Chicago Board of Trade and Chicago Mercantile Exchange may leave Illinois for greener pastures.
Focus is on Ill. Tax Hike after CME Threatens Move
by Deanna Bellandi, 10 June 2011
The suggestion by the owner of two major futures exchanges in Chicago that it could move jobs out of Illinois because of the state’s business tax casts another spotlight on the unpopular increase Democratic Gov. Pat Quinn said was necessary to help rescue the state’s finances.
CME Group, which owns the Chicago Mercantile Exchange and the Chicago Board of Trade, said this week it is studying a possible relocation. The announcement comes just a couple months after manufacturing giant Caterpillar Inc. in central Illinois said it had been courted by other states. Caterpillar has since said it is staying put.
* * *
Dealing with a massive budget deficit, Illinois raised its corporate tax rate in January from 4.8 percent to 7 percent and the personal income tax rate from 3 percent to 5 percent. That enticed other states, including New Jersey, Indiana and Wisconsin, to try to poach Illinois businesses.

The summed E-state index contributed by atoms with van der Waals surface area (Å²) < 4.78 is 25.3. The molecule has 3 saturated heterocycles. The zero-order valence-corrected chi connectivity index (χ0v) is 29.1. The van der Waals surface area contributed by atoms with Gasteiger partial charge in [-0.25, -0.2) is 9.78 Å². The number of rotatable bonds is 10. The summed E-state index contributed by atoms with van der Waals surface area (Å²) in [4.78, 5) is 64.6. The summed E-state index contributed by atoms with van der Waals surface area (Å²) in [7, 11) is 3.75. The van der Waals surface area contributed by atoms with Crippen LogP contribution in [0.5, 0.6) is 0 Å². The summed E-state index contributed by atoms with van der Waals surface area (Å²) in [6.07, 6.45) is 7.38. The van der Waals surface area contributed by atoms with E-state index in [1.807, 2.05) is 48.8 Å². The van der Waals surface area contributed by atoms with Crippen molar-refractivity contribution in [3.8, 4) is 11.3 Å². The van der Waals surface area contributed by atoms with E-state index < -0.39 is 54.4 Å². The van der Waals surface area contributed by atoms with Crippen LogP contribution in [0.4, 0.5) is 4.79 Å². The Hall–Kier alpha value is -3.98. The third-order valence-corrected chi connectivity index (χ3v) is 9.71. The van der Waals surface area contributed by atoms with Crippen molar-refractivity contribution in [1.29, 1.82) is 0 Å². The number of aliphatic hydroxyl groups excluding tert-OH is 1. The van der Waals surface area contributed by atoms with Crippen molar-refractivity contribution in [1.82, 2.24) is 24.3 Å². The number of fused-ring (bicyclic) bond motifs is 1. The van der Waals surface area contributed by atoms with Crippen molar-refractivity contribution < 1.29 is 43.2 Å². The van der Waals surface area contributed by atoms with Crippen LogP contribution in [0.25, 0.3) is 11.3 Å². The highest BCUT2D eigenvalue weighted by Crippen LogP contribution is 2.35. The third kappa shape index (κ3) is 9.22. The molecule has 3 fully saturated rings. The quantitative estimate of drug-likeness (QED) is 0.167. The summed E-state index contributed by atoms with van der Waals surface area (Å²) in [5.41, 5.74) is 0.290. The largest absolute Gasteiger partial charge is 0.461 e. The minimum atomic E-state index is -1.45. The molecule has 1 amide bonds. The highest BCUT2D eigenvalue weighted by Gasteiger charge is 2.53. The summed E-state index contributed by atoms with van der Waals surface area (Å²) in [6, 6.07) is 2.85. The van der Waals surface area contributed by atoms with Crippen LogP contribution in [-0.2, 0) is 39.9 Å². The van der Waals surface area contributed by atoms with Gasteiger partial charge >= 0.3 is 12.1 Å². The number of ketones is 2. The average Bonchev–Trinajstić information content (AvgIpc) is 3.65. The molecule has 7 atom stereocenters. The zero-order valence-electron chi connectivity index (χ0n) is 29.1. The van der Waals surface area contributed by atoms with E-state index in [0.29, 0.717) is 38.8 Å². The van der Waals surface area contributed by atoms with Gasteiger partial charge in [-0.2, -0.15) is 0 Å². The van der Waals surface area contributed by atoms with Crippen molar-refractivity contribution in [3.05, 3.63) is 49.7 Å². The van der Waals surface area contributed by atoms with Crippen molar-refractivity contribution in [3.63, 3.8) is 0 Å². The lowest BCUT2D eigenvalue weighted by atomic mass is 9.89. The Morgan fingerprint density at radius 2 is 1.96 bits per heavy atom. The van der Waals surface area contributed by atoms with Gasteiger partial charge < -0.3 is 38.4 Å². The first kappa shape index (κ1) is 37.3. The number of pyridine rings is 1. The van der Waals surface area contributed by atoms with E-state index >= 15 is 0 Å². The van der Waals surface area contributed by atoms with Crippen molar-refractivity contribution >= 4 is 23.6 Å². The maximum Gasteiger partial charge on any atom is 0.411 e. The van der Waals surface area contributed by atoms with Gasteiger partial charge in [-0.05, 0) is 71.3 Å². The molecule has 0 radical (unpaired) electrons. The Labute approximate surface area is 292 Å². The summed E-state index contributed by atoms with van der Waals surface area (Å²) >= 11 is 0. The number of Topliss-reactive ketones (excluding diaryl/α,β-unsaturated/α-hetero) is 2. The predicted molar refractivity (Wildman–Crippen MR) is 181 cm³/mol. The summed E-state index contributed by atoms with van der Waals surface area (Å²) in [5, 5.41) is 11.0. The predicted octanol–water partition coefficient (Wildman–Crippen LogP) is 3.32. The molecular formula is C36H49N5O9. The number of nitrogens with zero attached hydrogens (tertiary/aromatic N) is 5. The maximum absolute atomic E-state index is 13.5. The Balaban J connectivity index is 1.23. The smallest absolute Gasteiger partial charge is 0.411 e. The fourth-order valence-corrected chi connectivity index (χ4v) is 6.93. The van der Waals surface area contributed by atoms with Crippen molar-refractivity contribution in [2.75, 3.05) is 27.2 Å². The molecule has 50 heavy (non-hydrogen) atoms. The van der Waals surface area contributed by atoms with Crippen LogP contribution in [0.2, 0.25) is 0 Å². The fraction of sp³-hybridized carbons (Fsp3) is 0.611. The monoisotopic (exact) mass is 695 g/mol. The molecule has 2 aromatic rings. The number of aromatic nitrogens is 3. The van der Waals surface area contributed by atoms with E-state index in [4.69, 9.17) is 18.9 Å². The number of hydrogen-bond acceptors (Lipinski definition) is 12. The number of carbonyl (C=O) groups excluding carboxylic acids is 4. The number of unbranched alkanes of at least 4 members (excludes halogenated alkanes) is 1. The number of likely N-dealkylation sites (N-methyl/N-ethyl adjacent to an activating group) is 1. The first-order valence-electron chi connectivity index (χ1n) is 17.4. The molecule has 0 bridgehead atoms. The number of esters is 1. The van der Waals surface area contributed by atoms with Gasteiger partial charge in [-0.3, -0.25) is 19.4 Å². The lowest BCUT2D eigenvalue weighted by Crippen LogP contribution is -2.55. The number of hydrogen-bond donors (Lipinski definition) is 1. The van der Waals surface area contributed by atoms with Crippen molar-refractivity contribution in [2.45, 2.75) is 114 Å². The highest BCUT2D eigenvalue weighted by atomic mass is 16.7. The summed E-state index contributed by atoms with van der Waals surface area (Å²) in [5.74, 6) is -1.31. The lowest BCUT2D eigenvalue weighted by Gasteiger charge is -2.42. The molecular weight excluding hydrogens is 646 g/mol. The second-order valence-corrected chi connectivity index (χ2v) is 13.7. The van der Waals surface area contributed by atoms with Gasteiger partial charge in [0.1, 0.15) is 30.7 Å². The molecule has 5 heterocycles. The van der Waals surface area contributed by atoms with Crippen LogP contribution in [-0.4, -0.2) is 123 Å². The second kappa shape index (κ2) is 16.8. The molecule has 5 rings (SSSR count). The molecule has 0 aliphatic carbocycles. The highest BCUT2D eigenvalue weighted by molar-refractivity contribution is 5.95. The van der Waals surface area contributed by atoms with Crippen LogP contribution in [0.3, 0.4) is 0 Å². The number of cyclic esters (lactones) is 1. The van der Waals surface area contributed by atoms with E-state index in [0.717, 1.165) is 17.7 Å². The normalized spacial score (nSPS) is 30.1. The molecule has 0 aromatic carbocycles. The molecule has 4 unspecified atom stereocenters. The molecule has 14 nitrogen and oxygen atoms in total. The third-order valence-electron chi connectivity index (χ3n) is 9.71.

* * *
Last year, Illinois agreed to give $272.7 million in tax breaks and other incentives to 67 companies that were courted by other states to move their jobs elsewhere, according to state records. This year the promised incentives … are likely to surpass last year’s total.
* * *
“I don’t think anybody likes paying taxes, but that’s the price of having a democracy,” [Quinn] said.
Chicago Mayor Rahm Emanuel said he … was “confident” the exchanges would stay in Chicago. He did not elaborate.
* * *
Illinois Chamber of Commerce chief Doug Whitley said it’s not good enough for Illinois government to try to craft incentive packages for businesses after the state raised their taxes.
“Politicians need to pay attention to what employers are thinking. There are economic consequences to political decisions that they sometimes ignore,” Whitley said.
To remind everyone what the 'experts' said when they raised the taxes.
Illinois’ recent income tax increase won’t cause a mass exodus of businesses from the state, experts agree.
“Businesses like to say that they leave states because of tax issues, but businesses are not actually all that mobile, and I think it’s a lot less common for businesses to leave from tax issues as is commonly believed.”
Now Illinois is bribing every major employer there to stay. My word, did they forget how they got Boeing to relocate to Illinois?
In addition, many annalist are estimating the total bribes to industries to stay, are now equal to, or more then they estimated they would raise from the tax increase.